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HIV, human immunodeficiency virus, is a virus that attacks the immune system. AIDS, acquired immune deficiency syndrome, is the disease that it causes. There’s still no cure for HIV, but it is possible to control the virus with medication and avoid its spread.

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Where It Came From

AIDS has its origins in African monkeys and apes. According to one widely accepted theory, HIV started as a disease affecting them. Later, the virus changed and was able to infect humans. A 2014 study suggests the disease crossed over to humans more than a century ago, became endemic in 1920s Congo, then traveled to Haiti in the 1960s, and to the United States later. The disease became widespread in the West in the 1980s.

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What It Attacks

White blood cells are your body’s protection against infection. HIV invades a certain kind of white blood cell, the CD4-positive T cell, and damages it. The virus then makes copies of itself and spreads throughout the body, infecting more T cells. Over time, healthy T cells go into decline while HIV-infected cells increase. This weakens the immune system and leads to AIDS.

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How It Spreads

HIV is mainly spread through either sex or the use of needles. Only a few bodily fluids can transmit HIV:

  • Blood
  • Semen
  • Pre-ejaculate (fluid released by the penis during arousal)
  • Vaginal fluid
  • Rectal mucus
  • Breast milk

Even then, the fluid has to come into contact with a mucous membrane (like those in sex organs), damaged tissue, or the bloodstream.

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You Can’t Get It From a Toilet Seat

You can’t get HIV from a drinking fountain, toilet seat, or handshake. Or from food, even food handled by someone who is HIV-positive. You don’t get it from insect bites, either. Even closed-mouth kissing is fine. Why? The virus dies quickly outside the human body.

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What Are the Early Symptoms?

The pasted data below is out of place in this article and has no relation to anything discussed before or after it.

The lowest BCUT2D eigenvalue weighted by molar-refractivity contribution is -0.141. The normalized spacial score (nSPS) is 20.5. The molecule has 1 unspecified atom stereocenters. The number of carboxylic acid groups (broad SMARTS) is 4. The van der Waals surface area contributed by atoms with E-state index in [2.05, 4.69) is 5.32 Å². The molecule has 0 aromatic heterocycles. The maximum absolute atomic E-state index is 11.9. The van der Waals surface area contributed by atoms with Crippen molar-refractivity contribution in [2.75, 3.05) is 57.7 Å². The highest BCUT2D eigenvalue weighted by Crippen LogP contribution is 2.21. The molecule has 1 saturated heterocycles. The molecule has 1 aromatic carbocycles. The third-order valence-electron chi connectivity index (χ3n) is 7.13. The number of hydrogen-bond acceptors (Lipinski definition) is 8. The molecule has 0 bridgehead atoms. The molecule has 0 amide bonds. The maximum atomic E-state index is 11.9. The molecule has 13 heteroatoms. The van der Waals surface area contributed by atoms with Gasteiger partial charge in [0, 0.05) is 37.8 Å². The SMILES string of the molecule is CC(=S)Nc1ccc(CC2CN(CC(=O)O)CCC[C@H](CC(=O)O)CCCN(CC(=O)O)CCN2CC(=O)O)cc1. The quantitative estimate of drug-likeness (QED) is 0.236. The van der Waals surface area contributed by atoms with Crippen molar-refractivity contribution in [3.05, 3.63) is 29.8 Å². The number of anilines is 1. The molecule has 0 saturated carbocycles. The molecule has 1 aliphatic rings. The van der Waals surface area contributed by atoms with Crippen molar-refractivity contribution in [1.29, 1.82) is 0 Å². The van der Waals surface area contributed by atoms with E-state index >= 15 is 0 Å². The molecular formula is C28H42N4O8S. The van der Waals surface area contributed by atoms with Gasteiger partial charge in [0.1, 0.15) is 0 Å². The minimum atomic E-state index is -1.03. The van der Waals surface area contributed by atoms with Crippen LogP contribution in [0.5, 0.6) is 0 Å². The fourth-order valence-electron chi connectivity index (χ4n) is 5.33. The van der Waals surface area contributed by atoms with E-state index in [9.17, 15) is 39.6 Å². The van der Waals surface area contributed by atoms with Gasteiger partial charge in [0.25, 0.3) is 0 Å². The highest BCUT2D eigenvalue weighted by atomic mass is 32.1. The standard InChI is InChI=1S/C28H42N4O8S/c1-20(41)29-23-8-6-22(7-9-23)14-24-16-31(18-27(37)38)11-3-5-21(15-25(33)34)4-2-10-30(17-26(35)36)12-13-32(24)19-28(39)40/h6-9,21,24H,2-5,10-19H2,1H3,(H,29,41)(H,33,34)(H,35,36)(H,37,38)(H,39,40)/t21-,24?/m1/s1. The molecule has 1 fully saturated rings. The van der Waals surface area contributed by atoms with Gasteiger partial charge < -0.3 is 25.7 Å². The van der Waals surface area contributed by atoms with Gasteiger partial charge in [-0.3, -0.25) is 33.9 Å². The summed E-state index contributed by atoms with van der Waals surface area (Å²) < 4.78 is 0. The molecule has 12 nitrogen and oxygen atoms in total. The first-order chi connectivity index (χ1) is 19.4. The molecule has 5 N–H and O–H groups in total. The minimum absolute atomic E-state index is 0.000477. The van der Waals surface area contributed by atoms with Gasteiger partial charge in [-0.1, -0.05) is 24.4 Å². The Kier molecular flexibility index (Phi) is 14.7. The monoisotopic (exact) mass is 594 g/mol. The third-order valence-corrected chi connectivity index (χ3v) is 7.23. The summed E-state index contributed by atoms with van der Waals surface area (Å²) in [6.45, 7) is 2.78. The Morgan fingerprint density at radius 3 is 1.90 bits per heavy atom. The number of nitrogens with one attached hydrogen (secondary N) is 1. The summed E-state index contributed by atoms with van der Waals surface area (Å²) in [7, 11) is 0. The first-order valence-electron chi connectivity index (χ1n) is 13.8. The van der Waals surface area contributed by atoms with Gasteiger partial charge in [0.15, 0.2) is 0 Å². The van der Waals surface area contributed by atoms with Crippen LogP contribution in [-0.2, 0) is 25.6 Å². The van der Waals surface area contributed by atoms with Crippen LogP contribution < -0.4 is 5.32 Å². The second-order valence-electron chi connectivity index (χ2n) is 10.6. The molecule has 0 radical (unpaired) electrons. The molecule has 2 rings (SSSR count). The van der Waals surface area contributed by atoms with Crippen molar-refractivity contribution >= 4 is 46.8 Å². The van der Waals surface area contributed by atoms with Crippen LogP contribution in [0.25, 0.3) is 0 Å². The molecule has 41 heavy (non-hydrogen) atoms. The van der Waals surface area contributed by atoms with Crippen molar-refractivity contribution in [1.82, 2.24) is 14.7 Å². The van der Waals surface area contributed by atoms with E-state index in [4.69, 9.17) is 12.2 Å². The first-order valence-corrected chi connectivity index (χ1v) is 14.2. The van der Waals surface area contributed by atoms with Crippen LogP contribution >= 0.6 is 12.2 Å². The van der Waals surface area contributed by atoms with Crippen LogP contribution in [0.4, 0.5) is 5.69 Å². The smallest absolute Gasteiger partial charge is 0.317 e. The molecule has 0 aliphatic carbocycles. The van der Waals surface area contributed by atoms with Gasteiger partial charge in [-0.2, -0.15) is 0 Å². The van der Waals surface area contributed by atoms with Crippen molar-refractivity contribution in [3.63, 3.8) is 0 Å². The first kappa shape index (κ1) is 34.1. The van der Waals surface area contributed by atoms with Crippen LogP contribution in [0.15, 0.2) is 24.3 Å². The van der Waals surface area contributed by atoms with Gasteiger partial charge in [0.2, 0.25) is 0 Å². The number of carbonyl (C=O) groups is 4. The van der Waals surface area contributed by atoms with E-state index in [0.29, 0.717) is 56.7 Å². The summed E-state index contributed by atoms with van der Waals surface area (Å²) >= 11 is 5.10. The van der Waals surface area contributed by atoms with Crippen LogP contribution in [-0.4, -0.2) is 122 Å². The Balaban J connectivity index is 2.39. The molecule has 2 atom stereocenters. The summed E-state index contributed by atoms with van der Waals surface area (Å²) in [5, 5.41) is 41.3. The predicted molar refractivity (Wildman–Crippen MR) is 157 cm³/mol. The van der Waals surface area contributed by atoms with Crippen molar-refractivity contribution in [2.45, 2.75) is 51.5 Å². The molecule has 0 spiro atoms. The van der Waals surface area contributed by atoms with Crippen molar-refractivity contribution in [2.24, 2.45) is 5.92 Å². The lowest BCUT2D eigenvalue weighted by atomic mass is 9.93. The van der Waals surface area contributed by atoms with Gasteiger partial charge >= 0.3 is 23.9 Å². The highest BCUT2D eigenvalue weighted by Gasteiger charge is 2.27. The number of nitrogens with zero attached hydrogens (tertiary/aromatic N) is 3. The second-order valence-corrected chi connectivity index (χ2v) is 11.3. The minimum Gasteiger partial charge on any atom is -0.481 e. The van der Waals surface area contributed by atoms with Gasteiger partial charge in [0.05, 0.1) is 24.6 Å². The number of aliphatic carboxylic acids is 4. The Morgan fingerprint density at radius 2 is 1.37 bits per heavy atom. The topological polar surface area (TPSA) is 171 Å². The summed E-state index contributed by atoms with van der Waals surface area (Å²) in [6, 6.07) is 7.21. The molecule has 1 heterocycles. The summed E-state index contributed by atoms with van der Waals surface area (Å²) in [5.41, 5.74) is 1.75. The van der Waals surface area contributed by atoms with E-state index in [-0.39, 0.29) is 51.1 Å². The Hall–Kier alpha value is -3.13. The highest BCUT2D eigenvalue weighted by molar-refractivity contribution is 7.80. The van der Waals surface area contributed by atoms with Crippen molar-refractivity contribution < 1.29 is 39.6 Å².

Most people do not know when they acquired HIV.  However, about one third of people report flu-like symptoms around the time they were infected.  The early symptoms include:

  • Headache
  • Fever
  • Fatigue
  • Sore throat
  • Swollen lymph nodes

You may also get a red rash that doesn’t itch.

These symptoms, which last up to a few weeks, mean your immune system is doing its job and fighting the virus. However, these symptoms can also be seen with other viral infections. If you develop these symptoms and have engaged in behavior that could put you at risk for HIV, you should consult your doctor and be tested.

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Symptoms of AIDS

HIV infection has three stages. As mentioned above, the first may involve flu-like symptoms, although most people report no symptoms at all. Then the virus appears to go dormant. This is the second stage, which can last as long as a decade. In the third stage, your levels of T-cells drop so low that you can develop life-threatening diseases. These include Kaposi’s sarcoma (a skin cancer), certain kinds of pneumonia, and other “opportunistic” infections. This third stage can be prevented by early treatment for HIV.

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Who Gets HIV?

Anyone can. But HIV is most commonly found among men who have sex with men and among people who inject drugs. It can also pass from mothers to babies in their womb, or through breast milk, or from men to women through sex. As of June 2018, 1.2 million people in the United States were living with HIV. But 1 in 7 didn’t know it, according to AIDS.gov.

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Should You Get Tested?

Men who have sex with men, persons who inject drugs, anyone who has sex with multiple partners, and persons with sexually-transmitted infections should all be tested for HIV, generally at least once a year. The CDC actually recommends that ALL persons in the United States between the ages of 13 and 64 be tested at least once. The simplest HIV tests use blood or saliva to look for antibodies that your immune system makes in response to HIV. Results are available in as little as 20 minutes.